This week we have a guest post from Anna Riddell, Head of Girls’ Junior School and Early Learning Centre.
‘Thinking outside the box’ is a metaphor that means to think differently, unconventionally, or from a new perspective. This phrase often refers to creative thinking. It is an important concept and reflects much of the work we do with our students at Tintern. This concept is a key competency for the 21st Century workforce.
This is not exclusively for the older Tintern students but applies equally to the ELC students when they work on STEAM activities. Currently, the School is working on a most exciting project, which is getting us to ‘think outside the box’ for the benefit of students and families in Years 5 and 6. This has led to the launch of a new idea, which is quite a unique opportunity for students of this age.
For the first time in the Junior Schools we are offering an Exchange trip to Thailand. Thai students will be visiting Tintern in August. Following this, some Tintern Exchange students will visit Thailand in September.
In October and November last year, I had the honour and privilege of representing our School at two events in Bangkok. As part of these two visits, I had the good fortune of spending some quality time at the Roong Aroon School. I had the opportunity to listen and learn from the staff and students of the school as they spoke passionately about the philosophy of holistic learning, which provides the foundation of the student experience. They place great emphasis on their natural environment; they are situated on 20 acres and are located at a distance from the crowded and dense inner city. The sense of lush Asia is captured by the school’s very own rice paddy in which the students are able to learn some of the key skills of rice. Adjoining the paddy is the beautiful architecture of the school – a far cry from the noisy, polluted, downtown Bangkok.
But this school doesn’t just stop at practical engagement; the very philosophy of the school is based on the nexus between action and reflection. Indeed, the process of learning evolves doing, and the deeper learning that comes from developing the inner being, using mindfulness as a key component. There is a real sense of achieving that essential crossover between engagement with the world and exploration of the inner self.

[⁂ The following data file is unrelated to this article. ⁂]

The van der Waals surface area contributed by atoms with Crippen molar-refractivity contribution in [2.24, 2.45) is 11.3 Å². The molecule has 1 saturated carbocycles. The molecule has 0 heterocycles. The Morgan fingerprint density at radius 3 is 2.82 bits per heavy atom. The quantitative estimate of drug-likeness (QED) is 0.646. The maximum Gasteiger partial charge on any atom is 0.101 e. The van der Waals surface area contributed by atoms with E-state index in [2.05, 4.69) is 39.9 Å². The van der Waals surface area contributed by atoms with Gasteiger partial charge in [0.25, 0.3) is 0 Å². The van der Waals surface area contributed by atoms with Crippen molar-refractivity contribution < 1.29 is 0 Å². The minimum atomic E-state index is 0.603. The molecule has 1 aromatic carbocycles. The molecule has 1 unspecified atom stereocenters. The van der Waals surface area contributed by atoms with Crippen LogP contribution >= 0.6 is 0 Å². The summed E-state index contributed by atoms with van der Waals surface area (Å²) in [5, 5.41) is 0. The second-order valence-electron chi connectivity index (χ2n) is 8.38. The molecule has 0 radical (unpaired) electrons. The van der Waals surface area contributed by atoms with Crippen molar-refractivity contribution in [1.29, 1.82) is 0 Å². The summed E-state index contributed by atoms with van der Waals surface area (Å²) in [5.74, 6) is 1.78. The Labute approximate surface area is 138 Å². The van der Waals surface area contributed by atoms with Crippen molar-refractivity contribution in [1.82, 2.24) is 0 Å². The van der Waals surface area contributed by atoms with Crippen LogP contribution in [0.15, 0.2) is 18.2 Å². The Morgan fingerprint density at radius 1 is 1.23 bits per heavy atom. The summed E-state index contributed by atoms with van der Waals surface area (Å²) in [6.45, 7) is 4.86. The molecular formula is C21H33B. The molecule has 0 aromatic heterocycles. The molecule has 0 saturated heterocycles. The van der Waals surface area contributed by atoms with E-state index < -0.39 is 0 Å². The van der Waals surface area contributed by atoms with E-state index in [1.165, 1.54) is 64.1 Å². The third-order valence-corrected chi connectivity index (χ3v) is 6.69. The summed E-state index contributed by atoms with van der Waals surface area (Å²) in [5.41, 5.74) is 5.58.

What does that this all mean for Tintern? There are many striking parallels between the two schools. Both are located in beautiful natural surroundings; both have a rich tradition to look back to but are committed to cutting-edge exploration in the 21st century. Both have a keen appreciation of their local context but a growing awareness of global opportunities. These two visits to Bangkok stimulated my interest in international education. There seemed to be enormous potential for developing international links with schools in other countries, which are like-minded in many ways yet are sufficiently different to allow great opportunity for growth and development.
Since those visits, we have established a strong link with the Roong Aroon School. We now have ten Year 5 and 6 students (boys and girls) who will be visiting Thailand later this year. There is no doubt that these students and their families are ‘thinking outside the box’. Like any skill, this is one that can be developed through practice. These students are doing just that!
The lesson here? Think broadly. Don’t discount things that seem unconnected. The benefits to your thinking can be tremendous and exciting and possibly life-changing opportunities can arise!
by Anna Riddell, Head of Girls’ Junior School and Early Learning Centre